Nahua patterns of colonization in maya towns of guatemala, 1524 to 1582: The indigenous records

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This article seeks to further contribute to our understanding of the outcomes of earlier Nahua-Spanish alliances after Guatemala was pacified. The richly documented struggles of the Maya-Pok'omam communities around Lake Amatitlan in Guatemala between 1524 and 1580 reveal-in microcosm-the larger processes some of them stretching back into the pre-contact period that Mesoamerican scholars call conquest-after-conquest. As this essay highlights, fifteen years after the initial phase of the Spanish conquest of Guatemala had ended, Nahua conquistadors from Central Mexico initiated their own colonization of Maya-Pok'omam towns, mobilizing both Nahua and Kaqchikel migrant groups to settle there. Within these Maya towns, the Nahua conquistadors impinged upon Maya economic assets, sharing them with their Dominican allies while maintaining political and social control over their local Maya subjects. Nahua economic and political encroachment of Maya assets finally brought about distinct and recognizable currents of Maya dissent against their foreign overlords, in parallel to the revival of local historical legacies of self-rule.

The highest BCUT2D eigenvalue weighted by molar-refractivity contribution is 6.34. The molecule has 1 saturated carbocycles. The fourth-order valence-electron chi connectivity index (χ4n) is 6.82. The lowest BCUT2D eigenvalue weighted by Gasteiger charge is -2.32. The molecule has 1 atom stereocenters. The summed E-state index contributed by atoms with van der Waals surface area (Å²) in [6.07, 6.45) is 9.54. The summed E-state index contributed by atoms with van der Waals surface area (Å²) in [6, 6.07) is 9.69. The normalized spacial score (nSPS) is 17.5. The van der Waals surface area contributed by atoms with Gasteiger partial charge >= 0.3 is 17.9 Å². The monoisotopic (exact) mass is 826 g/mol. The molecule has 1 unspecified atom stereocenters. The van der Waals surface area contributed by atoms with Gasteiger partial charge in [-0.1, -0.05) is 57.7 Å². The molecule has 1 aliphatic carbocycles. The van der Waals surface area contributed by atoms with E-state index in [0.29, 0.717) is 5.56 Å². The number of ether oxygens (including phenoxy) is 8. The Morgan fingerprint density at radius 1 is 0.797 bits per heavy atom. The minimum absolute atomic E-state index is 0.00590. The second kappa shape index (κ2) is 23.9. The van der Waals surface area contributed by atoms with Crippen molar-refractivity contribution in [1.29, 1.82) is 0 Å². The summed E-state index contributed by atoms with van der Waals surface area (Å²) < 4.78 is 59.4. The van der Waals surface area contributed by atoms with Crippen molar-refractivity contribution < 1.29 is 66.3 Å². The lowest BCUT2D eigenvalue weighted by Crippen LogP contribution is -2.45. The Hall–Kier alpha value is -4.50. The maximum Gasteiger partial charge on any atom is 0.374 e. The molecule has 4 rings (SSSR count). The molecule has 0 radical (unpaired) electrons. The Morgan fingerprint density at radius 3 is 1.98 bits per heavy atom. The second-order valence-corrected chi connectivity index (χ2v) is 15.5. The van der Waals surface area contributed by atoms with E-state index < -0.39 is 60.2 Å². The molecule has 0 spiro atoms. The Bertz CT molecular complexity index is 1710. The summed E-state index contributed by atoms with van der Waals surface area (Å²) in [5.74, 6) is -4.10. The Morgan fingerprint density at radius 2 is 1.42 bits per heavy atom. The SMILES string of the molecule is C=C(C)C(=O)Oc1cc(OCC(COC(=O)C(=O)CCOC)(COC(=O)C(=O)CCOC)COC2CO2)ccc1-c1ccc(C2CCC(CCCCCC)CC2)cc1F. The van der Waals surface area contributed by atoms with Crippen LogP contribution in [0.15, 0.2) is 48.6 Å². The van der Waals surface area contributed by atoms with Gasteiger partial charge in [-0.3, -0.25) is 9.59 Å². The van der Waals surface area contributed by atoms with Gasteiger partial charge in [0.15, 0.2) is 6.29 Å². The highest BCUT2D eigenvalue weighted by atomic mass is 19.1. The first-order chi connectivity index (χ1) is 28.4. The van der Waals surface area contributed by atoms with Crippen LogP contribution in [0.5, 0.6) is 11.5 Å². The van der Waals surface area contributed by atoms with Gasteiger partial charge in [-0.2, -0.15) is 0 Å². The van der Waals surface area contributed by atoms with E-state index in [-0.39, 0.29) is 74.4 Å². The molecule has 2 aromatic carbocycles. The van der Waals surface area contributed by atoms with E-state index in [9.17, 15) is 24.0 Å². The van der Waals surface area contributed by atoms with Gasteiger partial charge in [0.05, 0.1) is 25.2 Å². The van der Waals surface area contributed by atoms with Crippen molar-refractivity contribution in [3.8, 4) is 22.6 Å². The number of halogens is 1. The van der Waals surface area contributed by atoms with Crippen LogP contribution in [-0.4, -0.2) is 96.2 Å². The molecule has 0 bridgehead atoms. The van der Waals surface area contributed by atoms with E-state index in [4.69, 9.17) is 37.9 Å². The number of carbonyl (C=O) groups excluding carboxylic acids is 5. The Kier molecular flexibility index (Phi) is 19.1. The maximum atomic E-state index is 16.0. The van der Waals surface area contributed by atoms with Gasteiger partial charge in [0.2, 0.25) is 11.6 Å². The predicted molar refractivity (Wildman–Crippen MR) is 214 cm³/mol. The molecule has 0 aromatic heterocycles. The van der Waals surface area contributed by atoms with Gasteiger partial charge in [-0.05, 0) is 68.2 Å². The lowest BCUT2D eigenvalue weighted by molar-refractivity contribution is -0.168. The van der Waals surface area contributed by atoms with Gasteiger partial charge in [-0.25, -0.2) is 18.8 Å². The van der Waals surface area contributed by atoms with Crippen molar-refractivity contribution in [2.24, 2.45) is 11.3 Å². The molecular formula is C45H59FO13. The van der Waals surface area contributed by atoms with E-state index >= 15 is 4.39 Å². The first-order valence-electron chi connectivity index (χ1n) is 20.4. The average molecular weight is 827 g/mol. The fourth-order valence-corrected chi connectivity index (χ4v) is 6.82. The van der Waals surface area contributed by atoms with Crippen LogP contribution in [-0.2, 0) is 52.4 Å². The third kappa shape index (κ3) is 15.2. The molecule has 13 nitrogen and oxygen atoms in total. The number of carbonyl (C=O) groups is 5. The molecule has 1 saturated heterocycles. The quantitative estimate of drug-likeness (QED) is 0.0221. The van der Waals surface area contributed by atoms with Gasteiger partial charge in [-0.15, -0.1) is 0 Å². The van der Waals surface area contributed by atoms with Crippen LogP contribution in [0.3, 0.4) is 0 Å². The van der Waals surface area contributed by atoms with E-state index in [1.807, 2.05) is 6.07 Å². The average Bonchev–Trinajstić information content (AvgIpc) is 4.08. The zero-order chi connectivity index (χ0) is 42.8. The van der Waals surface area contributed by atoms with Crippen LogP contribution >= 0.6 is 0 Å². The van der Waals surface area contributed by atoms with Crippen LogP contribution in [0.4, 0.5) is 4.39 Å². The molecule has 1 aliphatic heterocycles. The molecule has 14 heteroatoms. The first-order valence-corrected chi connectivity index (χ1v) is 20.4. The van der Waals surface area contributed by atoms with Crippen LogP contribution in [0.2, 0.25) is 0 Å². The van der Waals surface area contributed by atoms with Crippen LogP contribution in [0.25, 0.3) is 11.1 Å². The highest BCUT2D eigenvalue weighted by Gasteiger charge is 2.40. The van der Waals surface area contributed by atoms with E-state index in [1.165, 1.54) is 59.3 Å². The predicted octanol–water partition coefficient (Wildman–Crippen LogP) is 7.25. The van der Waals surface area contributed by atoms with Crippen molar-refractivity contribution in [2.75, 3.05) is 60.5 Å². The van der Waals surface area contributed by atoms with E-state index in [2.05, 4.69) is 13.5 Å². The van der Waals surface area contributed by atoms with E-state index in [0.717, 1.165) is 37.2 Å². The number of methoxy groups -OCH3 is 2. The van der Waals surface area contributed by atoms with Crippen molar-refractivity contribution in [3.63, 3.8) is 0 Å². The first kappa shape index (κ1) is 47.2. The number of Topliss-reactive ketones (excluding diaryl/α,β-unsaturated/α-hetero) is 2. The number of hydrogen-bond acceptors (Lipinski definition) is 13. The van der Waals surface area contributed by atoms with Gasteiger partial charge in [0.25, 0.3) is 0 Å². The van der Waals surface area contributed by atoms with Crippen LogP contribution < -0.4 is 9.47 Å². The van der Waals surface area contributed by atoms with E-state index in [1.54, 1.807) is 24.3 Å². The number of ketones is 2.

Original languageEnglish
Pages (from-to)209-234
Number of pages26
JournalColonial Latin American Review
Issue number2
StatePublished - 1 Aug 2013

ASJC Scopus subject areas

  • Geography, Planning and Development
  • Arts and Humanities (miscellaneous)


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